Technology consultants working across the NSW public sector will have their daily rates and disbursements capped from next month under an ambitious plan to claw back millions in spending.
But the state government will also relax existing procurement rules, allowing agencies to engage IT consultants without the need for a request for quote on work valued at under $250,000.
The IT consulting commercial framework [pdf], released on Friday, reveals the first details of the government’s planned cap, as spending on internal and external IT talent continues to climb.
It comes six months after the government began drawing up plans for the cost controls as part of the government’s $731 million back office crackdown in the 2019 state budget.
The framework introduces a tiered cap on all work performed by IT consultants contracted under the ICT services scheme – depending on the seniority of the consultant – from March 15.
The price schedule splits consultants into seven categories: partner, director, senior manager, manager, senior consultant, consultant and analyst.
The standardised structure is intended to allow departments and agencies to “compares quotes from multiple suppliers and resources” for assignments or secondments.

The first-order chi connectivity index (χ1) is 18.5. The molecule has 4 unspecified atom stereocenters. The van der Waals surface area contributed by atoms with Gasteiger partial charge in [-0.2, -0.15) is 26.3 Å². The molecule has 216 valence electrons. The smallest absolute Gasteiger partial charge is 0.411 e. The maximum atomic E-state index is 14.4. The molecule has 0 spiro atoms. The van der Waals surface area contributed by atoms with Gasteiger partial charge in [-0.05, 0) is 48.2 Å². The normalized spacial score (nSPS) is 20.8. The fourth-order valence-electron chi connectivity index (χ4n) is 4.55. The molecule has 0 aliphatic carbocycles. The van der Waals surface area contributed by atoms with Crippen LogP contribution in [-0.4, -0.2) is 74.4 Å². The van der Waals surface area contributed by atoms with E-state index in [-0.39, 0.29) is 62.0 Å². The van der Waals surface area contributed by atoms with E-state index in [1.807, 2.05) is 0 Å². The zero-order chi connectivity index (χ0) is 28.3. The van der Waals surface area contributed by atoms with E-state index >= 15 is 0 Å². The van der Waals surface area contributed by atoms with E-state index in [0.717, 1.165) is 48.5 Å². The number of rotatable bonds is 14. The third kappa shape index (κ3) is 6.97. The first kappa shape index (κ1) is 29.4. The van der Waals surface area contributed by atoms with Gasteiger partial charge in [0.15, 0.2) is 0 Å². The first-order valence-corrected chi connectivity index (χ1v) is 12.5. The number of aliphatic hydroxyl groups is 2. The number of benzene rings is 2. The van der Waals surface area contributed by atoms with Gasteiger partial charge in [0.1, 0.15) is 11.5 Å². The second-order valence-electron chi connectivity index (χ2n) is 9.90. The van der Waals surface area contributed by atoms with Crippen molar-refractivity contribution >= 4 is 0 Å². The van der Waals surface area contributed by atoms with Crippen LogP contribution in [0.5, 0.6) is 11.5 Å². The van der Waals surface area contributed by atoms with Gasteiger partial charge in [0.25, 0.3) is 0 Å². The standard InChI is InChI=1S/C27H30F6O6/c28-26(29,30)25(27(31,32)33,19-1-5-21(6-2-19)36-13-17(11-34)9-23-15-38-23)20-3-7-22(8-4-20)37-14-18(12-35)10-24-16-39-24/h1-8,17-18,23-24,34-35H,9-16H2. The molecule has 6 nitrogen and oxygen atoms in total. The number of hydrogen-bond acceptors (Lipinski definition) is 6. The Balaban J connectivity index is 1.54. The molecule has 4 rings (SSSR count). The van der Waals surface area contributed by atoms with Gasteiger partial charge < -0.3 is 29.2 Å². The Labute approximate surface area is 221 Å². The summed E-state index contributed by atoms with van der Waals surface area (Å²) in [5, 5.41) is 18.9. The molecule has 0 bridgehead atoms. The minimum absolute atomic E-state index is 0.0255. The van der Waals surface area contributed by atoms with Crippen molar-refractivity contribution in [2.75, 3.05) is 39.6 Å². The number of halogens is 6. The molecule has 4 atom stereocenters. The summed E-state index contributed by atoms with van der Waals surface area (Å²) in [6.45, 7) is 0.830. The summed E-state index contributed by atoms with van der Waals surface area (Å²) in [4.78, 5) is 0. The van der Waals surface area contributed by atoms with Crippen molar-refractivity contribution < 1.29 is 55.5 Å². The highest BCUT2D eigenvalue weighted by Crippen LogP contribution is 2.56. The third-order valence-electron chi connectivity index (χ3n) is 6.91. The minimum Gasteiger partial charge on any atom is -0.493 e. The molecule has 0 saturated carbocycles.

The government has not publicly disclosed the ceiling rates that contractors will earn, though iTnews understands the maximum daily rate allowed to be charged is $4000.
Rates that do not comply with the price schedule will need approval from the secretary, executive agency head of cluster chief financial officer.
For these engagements, agencies will need to ensure value for money by receiving at least three bids for the work.
In addition to capped daily rates for consulting fees, the framework introduces a new threshold for agencies to engage IT contractors without a request for quote on projects worth up to $250,000.
A spokesperson for the Department of Customer Service told iTnews the new threshold brings the procurement of IT consulting services into line with the procurement of non-IT consulting services under the performance and management service scheme.
Under the performance and management service scheme, agencies can directly negotiate with pre-qualified suppliers who have accepted the standard commercial framework for engagements worth less than $250,000.
The spokesperson said the new threshold for IT consultants would “allow agencies and suppliers to take a holistic approach, focusing on quality”, while also making procurement easier for both parties.
The framework also introduces a “simplified engagement size-based [minimum] discount structure” that takes economies of scale and risk into consideration.
Engagements worth more than $1 million will receive a 7 percent discount, while engagements worth between $250,000 and $500,000 will receive a discount of between 2 and 5 percent.
The framework also contains a new disbursement policy outlining what consultants can charge back to the government, and a recommended resource mix guide.
Government spending on consultants ballooned by 58 percent between 2012-13 and 2016-17, according to the latest audit of agencies’ consultancy habits.
This audit put the jump in spending down to the government’s digital transformation efforts, with IT consulting heavyweights from across the big four, BCG and McKinsey making the list of top suppliers